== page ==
7. Possibly Debussy’s most famous piece is Clair de Lune; it wasn’t written alone, however, as it was the third movement of his Suite Bergamasque which he started in 1890 and didn’t decide was good enough for publication until 1905.
  8. Debussy is often written about as being an ‘impressionist’ composer – like the visual artists of the time. However, he really didn’t like this term; he preferred to be called ‘modernist’. In response to the term, ‘impressionist’ he once wrote, ‘I am trying to do something different….what imbeciles call Impressionism, a term which is as poorly used as possible – particularly by critics’.
  9. His full name was Achille Claude Debussy but sometime during the 1890’s, he seems to have dropped the ‘Achille’. He was born to very poor parents in a very wealthy part of suburban Paris; this might explain his loving the good life and always spending above his means.
  10. When, in 1905, Debussy fled Paris (on account of everyone being quite negative about him for leaving his wife and her subsequent suicide attempt), and ended up in The Grand Hotel in Eastbourne, England which overlooks La Mange (as the English Channel is known in France – it means ‘sleeve’), he had with him the final publishers copies of newly composed piece, La Mer. It is often said that he composed the piece when at the hotel when, in fact, he merely made corrections to the final proofs. But as a point of interest, the English composer, Frank Bridge did compose his own piece entitled, ‘The Sea’, when he stayed at the hotel only six years later in 1911.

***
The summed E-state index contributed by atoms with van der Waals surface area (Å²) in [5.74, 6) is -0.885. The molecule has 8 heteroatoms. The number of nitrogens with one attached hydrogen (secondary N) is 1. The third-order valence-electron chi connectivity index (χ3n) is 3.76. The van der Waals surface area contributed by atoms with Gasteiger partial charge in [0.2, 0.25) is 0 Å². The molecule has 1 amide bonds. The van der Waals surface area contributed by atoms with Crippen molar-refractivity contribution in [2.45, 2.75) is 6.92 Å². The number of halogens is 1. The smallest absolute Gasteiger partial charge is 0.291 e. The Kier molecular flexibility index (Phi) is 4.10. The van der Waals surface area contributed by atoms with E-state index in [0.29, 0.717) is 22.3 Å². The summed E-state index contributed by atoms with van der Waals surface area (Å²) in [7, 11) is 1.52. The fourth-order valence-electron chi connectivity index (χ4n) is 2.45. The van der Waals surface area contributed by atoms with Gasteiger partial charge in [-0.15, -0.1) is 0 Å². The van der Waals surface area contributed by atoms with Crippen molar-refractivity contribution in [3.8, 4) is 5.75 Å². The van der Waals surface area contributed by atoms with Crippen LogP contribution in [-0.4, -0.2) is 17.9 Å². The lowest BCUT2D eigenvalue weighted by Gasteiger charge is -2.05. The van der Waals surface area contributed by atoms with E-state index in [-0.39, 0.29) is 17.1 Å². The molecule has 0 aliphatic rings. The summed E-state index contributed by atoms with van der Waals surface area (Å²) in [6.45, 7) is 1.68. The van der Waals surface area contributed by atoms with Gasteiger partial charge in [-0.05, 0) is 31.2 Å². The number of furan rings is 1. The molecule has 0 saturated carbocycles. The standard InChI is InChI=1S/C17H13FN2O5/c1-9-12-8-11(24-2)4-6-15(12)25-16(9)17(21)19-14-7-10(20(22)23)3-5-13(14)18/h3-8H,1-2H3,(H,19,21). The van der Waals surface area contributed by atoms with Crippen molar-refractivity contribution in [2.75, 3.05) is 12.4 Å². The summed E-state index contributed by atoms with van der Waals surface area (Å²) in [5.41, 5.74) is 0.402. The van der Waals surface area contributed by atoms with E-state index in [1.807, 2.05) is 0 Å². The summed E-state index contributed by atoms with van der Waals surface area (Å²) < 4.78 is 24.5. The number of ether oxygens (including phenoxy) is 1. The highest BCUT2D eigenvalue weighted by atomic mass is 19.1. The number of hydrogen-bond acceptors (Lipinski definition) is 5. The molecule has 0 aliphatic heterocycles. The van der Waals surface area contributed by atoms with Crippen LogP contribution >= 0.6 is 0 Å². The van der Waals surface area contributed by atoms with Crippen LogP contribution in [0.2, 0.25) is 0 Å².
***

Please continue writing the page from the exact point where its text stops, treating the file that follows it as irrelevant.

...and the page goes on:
11. Debussy was a close friend of Erik Satie with whom he shared a love of Parisian café society – bohemians, both, they enjoyed each others company and that of their bohemian friends.
  12. Debussy’s music wasn’t always universally accepted, but in the US, the symphony orchestras of Boston, New York and Chicago openly championed it in the early years of the twentieth century.
  13. Debussy’s influences came from far and wide. At the 1889 Paris Expo, there was a group of Javanese musicians invited to play their Gamelan music; Debussy was enthralled with it and was famously quoted as saying it was, ‘..counterpoint by comparison with which Palestrina is child’s play’.
  14. Debussy’s Bluthner piano (which has been ‘found’ and is still used in occasional concerts of his music today) was originally rented from their agent at an Eastbourne piano store (116 Terminus Road – now a ‘Superdrug’ store). He had it delivered to his room at the Grand Hotel and liked it so much, he bought it and kept it until he died.
  15. Another major influence in his music is the Russian style of Tchaikovsky, Mussorgsky, Borodin et al – this has attributed to the Franco Russian alliance of the late nineteenth century which fostered cultural ties between the two countries.There had long been ties between the two countries since the French Revolution forced 15,000 emigres to flee and seek refuge there; the Russian court would always welcome royalists into their midst; hence the Russian nobility conversed in French as it was associated with chivalry and high feelings.